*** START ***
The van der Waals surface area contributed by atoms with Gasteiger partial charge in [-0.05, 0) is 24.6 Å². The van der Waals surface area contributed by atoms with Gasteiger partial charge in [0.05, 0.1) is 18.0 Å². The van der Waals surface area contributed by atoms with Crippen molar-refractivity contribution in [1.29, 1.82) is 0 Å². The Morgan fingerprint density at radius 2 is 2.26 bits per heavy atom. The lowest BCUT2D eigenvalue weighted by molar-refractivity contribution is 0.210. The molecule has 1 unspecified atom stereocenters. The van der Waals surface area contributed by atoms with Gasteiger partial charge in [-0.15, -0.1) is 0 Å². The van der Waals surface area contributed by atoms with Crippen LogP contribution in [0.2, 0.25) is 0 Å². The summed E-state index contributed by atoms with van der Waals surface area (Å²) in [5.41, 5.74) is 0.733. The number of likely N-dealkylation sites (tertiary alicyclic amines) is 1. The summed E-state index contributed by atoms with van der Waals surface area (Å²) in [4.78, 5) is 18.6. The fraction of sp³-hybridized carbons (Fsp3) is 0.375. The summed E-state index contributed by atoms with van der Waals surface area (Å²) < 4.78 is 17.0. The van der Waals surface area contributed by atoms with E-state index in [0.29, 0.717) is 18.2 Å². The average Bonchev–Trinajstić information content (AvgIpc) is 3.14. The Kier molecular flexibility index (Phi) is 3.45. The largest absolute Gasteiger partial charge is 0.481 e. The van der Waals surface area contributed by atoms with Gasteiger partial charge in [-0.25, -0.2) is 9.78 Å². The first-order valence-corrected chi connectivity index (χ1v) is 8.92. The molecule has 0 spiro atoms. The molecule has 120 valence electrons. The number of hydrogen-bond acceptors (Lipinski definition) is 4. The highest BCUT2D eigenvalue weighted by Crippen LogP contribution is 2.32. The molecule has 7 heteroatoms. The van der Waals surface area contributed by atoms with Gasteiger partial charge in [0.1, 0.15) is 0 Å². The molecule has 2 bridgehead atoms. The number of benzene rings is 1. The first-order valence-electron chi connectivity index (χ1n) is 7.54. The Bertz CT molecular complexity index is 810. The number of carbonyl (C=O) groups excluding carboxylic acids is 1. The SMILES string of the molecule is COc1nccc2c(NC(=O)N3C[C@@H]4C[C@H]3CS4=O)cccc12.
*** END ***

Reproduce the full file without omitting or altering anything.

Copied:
The van der Waals surface area contributed by atoms with Gasteiger partial charge in [-0.05, 0) is 24.6 Å². The van der Waals surface area contributed by atoms with Gasteiger partial charge in [0.05, 0.1) is 18.0 Å². The van der Waals surface area contributed by atoms with Crippen molar-refractivity contribution in [1.29, 1.82) is 0 Å². The Morgan fingerprint density at radius 2 is 2.26 bits per heavy atom. The lowest BCUT2D eigenvalue weighted by molar-refractivity contribution is 0.210. The molecule has 1 unspecified atom stereocenters. The van der Waals surface area contributed by atoms with Gasteiger partial charge in [-0.15, -0.1) is 0 Å². The van der Waals surface area contributed by atoms with Crippen LogP contribution in [0.2, 0.25) is 0 Å². The summed E-state index contributed by atoms with van der Waals surface area (Å²) in [5.41, 5.74) is 0.733. The number of likely N-dealkylation sites (tertiary alicyclic amines) is 1. The summed E-state index contributed by atoms with van der Waals surface area (Å²) in [4.78, 5) is 18.6. The fraction of sp³-hybridized carbons (Fsp3) is 0.375. The summed E-state index contributed by atoms with van der Waals surface area (Å²) < 4.78 is 17.0. The van der Waals surface area contributed by atoms with E-state index in [0.29, 0.717) is 18.2 Å². The average Bonchev–Trinajstić information content (AvgIpc) is 3.14. The Kier molecular flexibility index (Phi) is 3.45. The largest absolute Gasteiger partial charge is 0.481 e. The van der Waals surface area contributed by atoms with Gasteiger partial charge in [-0.25, -0.2) is 9.78 Å². The first-order valence-corrected chi connectivity index (χ1v) is 8.92. The molecule has 0 spiro atoms. The molecule has 120 valence electrons. The number of hydrogen-bond acceptors (Lipinski definition) is 4. The highest BCUT2D eigenvalue weighted by Crippen LogP contribution is 2.32. The molecule has 7 heteroatoms. The van der Waals surface area contributed by atoms with Gasteiger partial charge in [0.1, 0.15) is 0 Å². The molecule has 2 bridgehead atoms. The number of benzene rings is 1. The first-order valence-electron chi connectivity index (χ1n) is 7.54. The Bertz CT molecular complexity index is 810. The number of carbonyl (C=O) groups excluding carboxylic acids is 1. The SMILES string of the molecule is COc1nccc2c(NC(=O)N3C[C@@H]4C[C@H]3CS4=O)cccc12.